Government policy has been increasingly to leave decisions on housing provision and the maintenance and improvement of existing housing to local councils. Some councils transferred their stock to housing associations; others set up ‘arms length’ housing organisations to manage their stock. The separation of the management of the stock form the local authority’s statutory housing and homelessness duties was in fact promoted by the Labour government. I never understood the logic of this proposition. It weakened the local authority’s ability to deliver its statutory responsibilities, while at the same time leaving confusion, at least in terms of tenant’s understanding, as to the division of responsibilities between the owner of the housing (the local authority) and the managing body. Elected councillors could offload responsibility by referring complainants to the managing organisation – something many councillors were relieved to be able to do. It is perhaps ironic that in Kensington and Chelsea, the Arms Length Management Organisation (ALMO) was actually constituted as a Tenant Management Organisation (TMO) but appears not to have been led by the tenants in terms of providing an adequate response to the concerns of the tenants living in Grenfell Tower. This raises major concerns, some of which are not new, about the accountability structures within such organisations.

There are clear concerns as to the nature of refurbishment programmes and the conflict between competing objectives. The refurbishment programme for Grenfell Tower and for similar blocks in other boroughs does not appear to be primarily about upgrading the facilities and securing the structure of the block.  Cladding was justified in terms of increasing energy efficiency but also in terms of improving the external appearance of the block, a common practice for  worn-looking 1970’s concrete blocks. There is clearly a question as to whether cladding actually compromised the soundness of the original structure of the block and there is considerable expert advice that this was the case, notably in terms of the combustibility of the material used.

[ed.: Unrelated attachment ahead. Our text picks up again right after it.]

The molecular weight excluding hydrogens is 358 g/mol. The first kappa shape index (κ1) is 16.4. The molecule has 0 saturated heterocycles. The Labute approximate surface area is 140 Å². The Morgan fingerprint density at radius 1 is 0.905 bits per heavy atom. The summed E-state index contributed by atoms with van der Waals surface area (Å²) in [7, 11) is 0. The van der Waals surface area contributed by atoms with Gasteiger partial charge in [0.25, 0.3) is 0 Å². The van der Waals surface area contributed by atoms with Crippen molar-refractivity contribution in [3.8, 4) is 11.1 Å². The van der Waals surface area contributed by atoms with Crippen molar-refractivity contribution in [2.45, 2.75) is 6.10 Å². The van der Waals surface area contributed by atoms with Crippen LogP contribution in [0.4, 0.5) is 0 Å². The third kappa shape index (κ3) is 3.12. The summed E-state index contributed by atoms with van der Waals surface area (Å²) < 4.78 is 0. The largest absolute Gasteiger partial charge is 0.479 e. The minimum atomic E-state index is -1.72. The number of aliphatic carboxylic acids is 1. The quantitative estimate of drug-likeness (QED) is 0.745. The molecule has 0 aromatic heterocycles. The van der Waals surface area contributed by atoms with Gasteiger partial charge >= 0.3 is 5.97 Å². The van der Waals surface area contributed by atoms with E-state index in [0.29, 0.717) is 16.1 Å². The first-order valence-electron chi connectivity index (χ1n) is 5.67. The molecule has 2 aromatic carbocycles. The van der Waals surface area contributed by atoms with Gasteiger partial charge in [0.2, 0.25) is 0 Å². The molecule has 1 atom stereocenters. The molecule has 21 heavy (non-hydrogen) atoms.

A number of expert reports have argued for revising the Building Regulations, notably following the report of the inquiry into the Lakanal fire in Southwark. The fact that that fire was eight years ago and building regulations have still not been updated demonstrates the complete failure of Government to learn the lessons from previous disasters and take speedy corrective action.  We learned that the US banned use of certain cladding materials in 2012 and the manufacturer of panels sells two versions of panels, one more combustible than the other.  The building company and council chose the cheaper more combustible version (if this actually correct). This demonstrates firstly that we need tougher building regulations and secondly that issues of cost and energy efficiency are perhaps secondary to issues of basic health and safety, which is supposed to be a central objective of building regulations. Concerns about the approach to refurbishment are not new – not only did the Grenfell residents raise concerns, as did members of the TMO board and individual councillors, but it appears that the London Fire Authority actually wrote to all boroughs as recently as April advising them of their concerns on the use of cladding panels. There are no doubt other councils undertaking checks, but why was this not done after the Lakanal fire?